Lab Notes Connection Lab Podcast

Lab Notes with Russ Hamilton - Episode 4 - Invitation

May 01, 2020 Russell Hamilton Season 1 Episode 4
Lab Notes with Russ Hamilton - Episode 4 - Invitation
Lab Notes Connection Lab Podcast
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Lab Notes Connection Lab Podcast
Lab Notes with Russ Hamilton - Episode 4 - Invitation
May 01, 2020 Season 1 Episode 4
Russell Hamilton

The question "Do you feel seen and heard?" informed much of the conversations and our guest's leadership journey. In this episode we hear from

  • Katie Berger - Sr People Business Partner and People  at Leader Validity
  • Caroline Pearl - Learning & Organizational Development at LRN
  • Paru Radia - Founder, Startup Advisor, C-Suite Executive at Double Gemini

Katie Berger grooves on the power of sharing a common language and changing the internal narrative.

Caroline Pearl shares her revelation that people remember connection over content and her surprise at how positive feedback challenged her own story.

And, Paru Radia discusses the competency of trusting the process and the super power of authentic demand.

Conversations will revolve around how they are practicing and what they are discovering based on the Connection Lab Six Box Model.

Lab Notes - the Connection Lab Podcast - is an ongoing conversation with people who have been though a Connection Lab workshop, an executive development program or through a Leadership Journey program. For everyone who has ever been to a workshop of this sort and had a useful experience - but are still working on turning that experience into a conscious practice - this is a show designed to support your effort and remind us all that we are not alone.

If you want to be a guest on an upcoming episode email us at

More information is available on our website

Show Notes Transcript Chapter Markers

The question "Do you feel seen and heard?" informed much of the conversations and our guest's leadership journey. In this episode we hear from

  • Katie Berger - Sr People Business Partner and People  at Leader Validity
  • Caroline Pearl - Learning & Organizational Development at LRN
  • Paru Radia - Founder, Startup Advisor, C-Suite Executive at Double Gemini

Katie Berger grooves on the power of sharing a common language and changing the internal narrative.

Caroline Pearl shares her revelation that people remember connection over content and her surprise at how positive feedback challenged her own story.

And, Paru Radia discusses the competency of trusting the process and the super power of authentic demand.

Conversations will revolve around how they are practicing and what they are discovering based on the Connection Lab Six Box Model.

Lab Notes - the Connection Lab Podcast - is an ongoing conversation with people who have been though a Connection Lab workshop, an executive development program or through a Leadership Journey program. For everyone who has ever been to a workshop of this sort and had a useful experience - but are still working on turning that experience into a conscious practice - this is a show designed to support your effort and remind us all that we are not alone.

If you want to be a guest on an upcoming episode email us at

More information is available on our website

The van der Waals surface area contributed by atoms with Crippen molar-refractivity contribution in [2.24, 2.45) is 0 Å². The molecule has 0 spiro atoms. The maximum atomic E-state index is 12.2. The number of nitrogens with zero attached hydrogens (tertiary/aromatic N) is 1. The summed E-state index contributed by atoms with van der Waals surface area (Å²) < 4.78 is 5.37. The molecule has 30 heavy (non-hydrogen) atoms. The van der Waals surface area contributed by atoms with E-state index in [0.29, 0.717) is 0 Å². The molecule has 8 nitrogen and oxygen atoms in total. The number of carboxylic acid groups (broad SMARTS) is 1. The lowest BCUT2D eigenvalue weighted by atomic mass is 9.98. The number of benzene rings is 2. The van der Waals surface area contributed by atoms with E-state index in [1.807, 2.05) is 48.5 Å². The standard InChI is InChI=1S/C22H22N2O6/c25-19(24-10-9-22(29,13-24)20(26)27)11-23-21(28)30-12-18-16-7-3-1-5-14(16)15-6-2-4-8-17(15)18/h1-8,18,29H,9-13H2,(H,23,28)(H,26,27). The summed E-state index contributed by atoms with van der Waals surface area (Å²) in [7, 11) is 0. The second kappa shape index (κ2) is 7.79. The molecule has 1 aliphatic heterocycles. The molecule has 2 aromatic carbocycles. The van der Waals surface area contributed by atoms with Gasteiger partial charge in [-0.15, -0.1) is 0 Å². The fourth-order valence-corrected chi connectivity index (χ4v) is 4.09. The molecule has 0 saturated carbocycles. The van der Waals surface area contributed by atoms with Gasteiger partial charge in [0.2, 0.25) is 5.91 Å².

Host:   0:00
From Little Mountain Sound in Vancouver, British Columbia. This is Lab Notes. And, now here's your host, Russ Hamilton. Hello. Welcome. Thank you, everybody for tuning in. I appreciate you being here. I brought a checklist for the opening first. Breathe. Katie, are you breathing? I am breathing. Thank you. Number two Gratitude. I just want to express gratitude for all the people in circumstances that made this podcast offer possible. I am so grateful for you for tuning in and participating. I'm grateful to everyone who sent me lovely messages and notes of support and encouragement and there are many and it's just fantastic. So enormous gratitude. I'm also grateful to those who messaged me and said they hadn't in fact listen to the podcast. But they certainly had thought to. So, they knew about the podcast and they wanted me to know that they knew about. So I'm grateful to you, too. Though it seems you won't ever know that I'm grateful that you're communicating with me, that you know about the podcast and that you have some kind of intention at some point to listen. But you may or may not. And, that's totally fine.  Number three practice what I ask others to practice. That's a good note. So when one records a podcast, one becomes both the presenter and then the audience. Isn't that interesting? I thought the guests, as I was listening to the podcast that have aired so far, were amazing. Every single one of them so brave, so generous, so transparent. As for me, I have some feedback for you, Russ. I did okay. There were some highlights. There was some good listening and some good question. But there were a lot of moments when I didn't feel seen or heard by me. I thought there were a lot of moments when I pushed my needs ahead of those of my guests on all that is interesting. It's not right. It's not wrong. It's not good. It's not bad. It's just how I showed up to host this new podcast. Isn't that interesting? So, noticing all that I noticed, I didn't really have permission to fail. My hope was my expectation that it would all be great and I missed, so I can say that I'm cool with that. And maybe the more I do say that, the more it'll be true. Number four invite the audience to inform the process and the content. Katie are still with me. I am still here. Okay, so you are now informing this process and I appreciate that. Thank you for joining me for the intro. Thank you for joining me in general. Thank you for participating. Katie Burger are you in Broomfield, Colorado?